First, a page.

For example, Kenner’s first substantive statement to the jury appeared to be an admission of guilt: “Ladies and gentleman, this case started back in 2012 when there was, as the government characterizes it, an effort to funnel money to President Obama’s reelection campaign.” Having admitted to the scheme, Kenner launched into his sole, frivolous defense—that Michel had made the contributions in order to help Low get a photograph with President Obama, and not because he wanted to influence policy:

In 2012, Mr. Michel was trying to arrange to get a photograph for someone named Jho Low. This was not about an attempt to influence the United States Government or its position on anything. I don’t really think that it mattered what happened in the election insofar as Jho Low was concerned. Jho Low in 2012 wanted a photograph. That is what this entire case at that time was about.  Jho Low is willing again to spend any amount of money to get this photograph. Jho Low had whatever reasons he had for wanting that photo. You could call it a trophy photo. You could call it whatever it is you want. This is a man who had the money, the wherewithal to spend anything he wanted to do or spend – you heard about this man spending a million dollars a day to rent a yacht for 40 days to party in Europe. This $20 million to him was nothing. To Pras, $20 million transitioning into a new life and a new career was incredible for him. He wanted to make that money. He did get that money. And he did try his very, very best to get Jho Low that photo.

Of course, the reason why Low allegedly wanted to funnel money to the Obama re-election campaign was immaterial. But Kenner appears to have confused the conduit scheme with the lobbying scheme, which did allege Low’s policy aims. Kenner conflated these schemes again when he argued: “What he did was use what he believed to be his money to further the effort to get Jho Low this $20 million photograph. The question of whether or not Mr. Michel was involved in a conspiracy, willfully and knowingly to funnel foreign money into President Obama’s election campaign and another conspiracy to not register under FARA, willfully and knowingly, is simply not true… For the 2012 accounts, as I told you, this was all about a photograph.” But the alleged FARA scheme was completely independent of the 2012 conduit scheme, as anyone who read the indictment would know. By focusing only on a meritless defense about Low’s reasons for the alleged conduit scheme, Kenner failed to provide a cogent theory of defense.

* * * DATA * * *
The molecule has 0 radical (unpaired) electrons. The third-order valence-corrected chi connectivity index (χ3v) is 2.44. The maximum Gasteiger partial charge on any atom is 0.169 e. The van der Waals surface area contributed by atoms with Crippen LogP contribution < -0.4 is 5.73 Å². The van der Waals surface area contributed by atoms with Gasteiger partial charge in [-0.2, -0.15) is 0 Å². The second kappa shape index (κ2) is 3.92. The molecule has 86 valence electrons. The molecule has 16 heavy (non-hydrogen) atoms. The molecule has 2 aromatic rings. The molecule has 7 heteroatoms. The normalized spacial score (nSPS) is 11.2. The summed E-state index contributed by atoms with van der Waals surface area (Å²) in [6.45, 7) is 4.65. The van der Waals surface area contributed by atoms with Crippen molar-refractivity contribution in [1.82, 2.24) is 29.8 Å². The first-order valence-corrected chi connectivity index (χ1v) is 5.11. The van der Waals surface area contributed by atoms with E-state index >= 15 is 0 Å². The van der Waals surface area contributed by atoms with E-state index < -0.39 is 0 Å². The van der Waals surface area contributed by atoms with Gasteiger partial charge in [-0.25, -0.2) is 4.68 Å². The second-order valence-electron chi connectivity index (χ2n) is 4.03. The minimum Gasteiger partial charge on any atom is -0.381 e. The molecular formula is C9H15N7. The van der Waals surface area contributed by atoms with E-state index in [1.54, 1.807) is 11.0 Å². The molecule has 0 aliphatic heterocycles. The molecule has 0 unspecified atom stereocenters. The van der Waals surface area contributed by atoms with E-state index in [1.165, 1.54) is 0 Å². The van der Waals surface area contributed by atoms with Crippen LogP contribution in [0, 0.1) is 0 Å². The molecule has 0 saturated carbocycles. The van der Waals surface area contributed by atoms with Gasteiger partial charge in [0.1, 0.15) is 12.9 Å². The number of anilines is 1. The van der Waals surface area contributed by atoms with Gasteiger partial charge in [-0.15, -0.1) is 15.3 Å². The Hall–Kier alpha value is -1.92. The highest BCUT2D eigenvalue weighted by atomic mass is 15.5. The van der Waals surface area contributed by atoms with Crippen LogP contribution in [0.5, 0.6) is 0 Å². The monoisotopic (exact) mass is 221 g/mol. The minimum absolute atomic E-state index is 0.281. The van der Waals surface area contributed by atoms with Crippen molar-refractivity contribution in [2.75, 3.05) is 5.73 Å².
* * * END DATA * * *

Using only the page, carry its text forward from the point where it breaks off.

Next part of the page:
Similarly, when Kenner attempted to argue why the jury should acquit on the § 951 charge and conspiracy, he failed to make the strongest and most obvious argument: that there was no evidence that Michel or anyone else acted at the “direction or control” of the Chinese government. Indeed, Kenner made no reference to the “direction or control” element central to the charge. Instead, he appeared to believe—incorrectly—that the success of the alleged scheme was an element of the offense, and he also appeared to agree with the Government that Steve Wynn had lobbied the Trump administration:

And then what did Mr. Pottinger do? He called and asked for a representative from White House counsel’s office to come and to join the meeting, because he was concerned that the President might be treading in unlawful territory. And he was there when Mr. Wynn again said to the President that it would be helpful to extradite Mr. Guo from the United States. Now, there are several things that are important about Mr. Pottinger and his testimony. What is important is that the President was not being influenced by Mr. Michel. The President was not being influenced by the People’s Republic of China. The President was not being influenced by Jho Low. The President was not being influenced by Guo Wengui. The President was being influenced by Mr. Steve Wynn, the casino magnate, as you heard. And you know what I think what is also very, very significant here is … [t]he government says that all of this stuff was done to help the Chinese’s People’s Republic to influence the government of the United States. Mr. Pottinger says, I didn’t allow that to happen with the President.